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Did Your Childhood Turn You Into a Cheater?

By Carol Church, Writer, Family Album

Reviewed by Victor Harris, PhD, Department of Family, Youth, and Community Sciences, University of Florida

The highly acclaimed TV show “Mad Men” is back for one last season, and if you’re like me, you’re wondering if the handsome, charismatic, but highly flawed leading man Don Draper is ever going to change his cheating ways. If you don’t watch the show, Don has been running away from commitment and true intimacy since his difficult childhood. He’s been married twice, but his number of lovers and affairs is hard to tally.

Are Some People More Likely To be Unfaithful?

I immediately thought of Don when I read a paper recently about a type of “attachment style” that researchers say may be linked to an increased risk of infidelity. Your attachment style is the way you tend to think, act, and behave when in relationships with other people. Our experiences relating to our parents in childhood have a huge influence on how these styles develop.

Three Types of Attachment Style

Relationship scientists generally talk about three basic “styles of attachment.” We may be securely attached, meaning that we trust others, are able to open up, and can freely offer and ask for love and support. We can be anxiously attached, meaning that we tend to be clingy, lack boundaries, and worry about whether our loved ones love us “enough.” Or (and many would say this is where Don comes in) we can be avoidantly attached–meaning that we fear intimacy with others, and prefer emotional distance.

In this paper, researchers conducted eight smaller studies to see whether people who were more avoidantly attached were more likely to cheat on or to think about cheating on their partners than securely or anxiously attached people.

“Avoidant” Attachment = More Infidelity?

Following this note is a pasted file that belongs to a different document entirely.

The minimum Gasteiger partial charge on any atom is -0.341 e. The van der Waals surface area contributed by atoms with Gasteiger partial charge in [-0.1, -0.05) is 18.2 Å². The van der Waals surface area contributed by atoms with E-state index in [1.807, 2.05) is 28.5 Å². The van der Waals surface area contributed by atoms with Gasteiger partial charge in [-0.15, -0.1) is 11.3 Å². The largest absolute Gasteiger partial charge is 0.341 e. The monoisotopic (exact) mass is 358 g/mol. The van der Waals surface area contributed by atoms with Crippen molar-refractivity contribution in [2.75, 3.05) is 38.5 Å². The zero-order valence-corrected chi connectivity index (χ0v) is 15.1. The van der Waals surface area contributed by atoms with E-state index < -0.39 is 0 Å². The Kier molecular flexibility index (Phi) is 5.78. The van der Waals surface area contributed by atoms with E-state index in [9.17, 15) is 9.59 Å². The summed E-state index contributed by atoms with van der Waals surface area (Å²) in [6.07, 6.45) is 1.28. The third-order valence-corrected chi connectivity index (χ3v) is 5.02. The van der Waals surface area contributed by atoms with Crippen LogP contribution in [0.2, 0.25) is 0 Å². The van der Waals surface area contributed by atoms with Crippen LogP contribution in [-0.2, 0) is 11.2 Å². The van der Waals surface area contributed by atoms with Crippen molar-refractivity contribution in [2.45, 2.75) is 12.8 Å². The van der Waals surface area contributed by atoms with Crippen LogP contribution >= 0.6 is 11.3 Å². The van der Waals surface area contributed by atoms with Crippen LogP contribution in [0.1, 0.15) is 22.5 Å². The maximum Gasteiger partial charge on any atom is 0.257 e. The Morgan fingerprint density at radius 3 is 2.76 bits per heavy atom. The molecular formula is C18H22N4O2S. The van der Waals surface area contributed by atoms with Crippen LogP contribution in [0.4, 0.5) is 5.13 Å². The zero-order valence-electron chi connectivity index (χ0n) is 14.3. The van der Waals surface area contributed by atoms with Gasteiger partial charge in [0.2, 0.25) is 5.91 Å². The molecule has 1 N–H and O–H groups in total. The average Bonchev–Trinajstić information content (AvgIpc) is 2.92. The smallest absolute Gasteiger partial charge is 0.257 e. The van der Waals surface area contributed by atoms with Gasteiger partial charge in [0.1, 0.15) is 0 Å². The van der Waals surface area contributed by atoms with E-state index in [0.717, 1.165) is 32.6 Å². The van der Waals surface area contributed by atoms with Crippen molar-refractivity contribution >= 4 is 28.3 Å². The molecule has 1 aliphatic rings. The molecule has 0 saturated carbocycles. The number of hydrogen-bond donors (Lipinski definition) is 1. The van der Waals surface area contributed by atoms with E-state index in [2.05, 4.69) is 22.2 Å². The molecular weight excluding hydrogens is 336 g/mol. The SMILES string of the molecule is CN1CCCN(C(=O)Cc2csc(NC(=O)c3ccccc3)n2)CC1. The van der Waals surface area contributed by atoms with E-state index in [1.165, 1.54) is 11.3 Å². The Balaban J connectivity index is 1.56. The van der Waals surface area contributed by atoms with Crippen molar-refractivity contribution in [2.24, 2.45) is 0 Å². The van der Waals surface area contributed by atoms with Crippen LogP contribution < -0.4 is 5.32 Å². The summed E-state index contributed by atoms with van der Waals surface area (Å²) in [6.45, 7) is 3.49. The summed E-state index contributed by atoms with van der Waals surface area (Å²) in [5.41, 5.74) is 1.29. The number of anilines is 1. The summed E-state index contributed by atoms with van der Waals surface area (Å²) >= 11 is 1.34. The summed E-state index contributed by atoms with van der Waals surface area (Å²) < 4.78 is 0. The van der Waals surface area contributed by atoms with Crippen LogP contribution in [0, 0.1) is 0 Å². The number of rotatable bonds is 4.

Did it turn out to be true? In fact, people who showed more of an avoidant attachment style did have more of a tendency to cheat or to be interested in doing so. For instance, they had more positive attitudes toward the possibility of cheating, they paid more attention to attractive members of the opposite sex during an experiment, and they reported more emotional and sexual infidelities in their relationships as time passed.

Lower Commitment

Avoidantly attached people also seemed to experience less commitment to their partners. Actually, this might be at least part of why they struggled with staying faithful. Commitment tends to keep us from cheating because it causes us to feel dependent on our partners—we don’t want to lose them, so cheating isn’t very appealing. If avoidant people experience fewer such feelings, though, they may see less reason to stay faithful.

So, is Don Draper destined to continue his cheating ways? That’s a question for the show’s writers. But it’s worth noting that he doesn’t necessarily appear to be enjoying this behavior, even as he seems compelled to repeat it. Some experts believe that avoidantly attached people end up experiencing deep, intense feelings about their relationships anyway, even though they don’t want to.

If you’re worried that you might be an avoidant type, remember that Don is an extreme case. Your issues with attachment are likely to be less serious. And with self-reflection and the desire to connect, you can work to forge closer, more genuine relationships.

References:

DeWall, N. C., et al. (2011). So far away from one’s partner, yet so close to romantic alternatives: Avoidant attachment, interest in alternatives, and infidelity. Journal of Personal and Social Psychology, 101(6), 1302-1316. http://dx.doi.org/10.1037/a0025497

Selterman, D. (2011). Attachment theory: Explaining relationship styles. Retrieved from http://www.scienceofrelationships.com/home/2011/7/15/attachment-theory-explaining-relationship-styles.html

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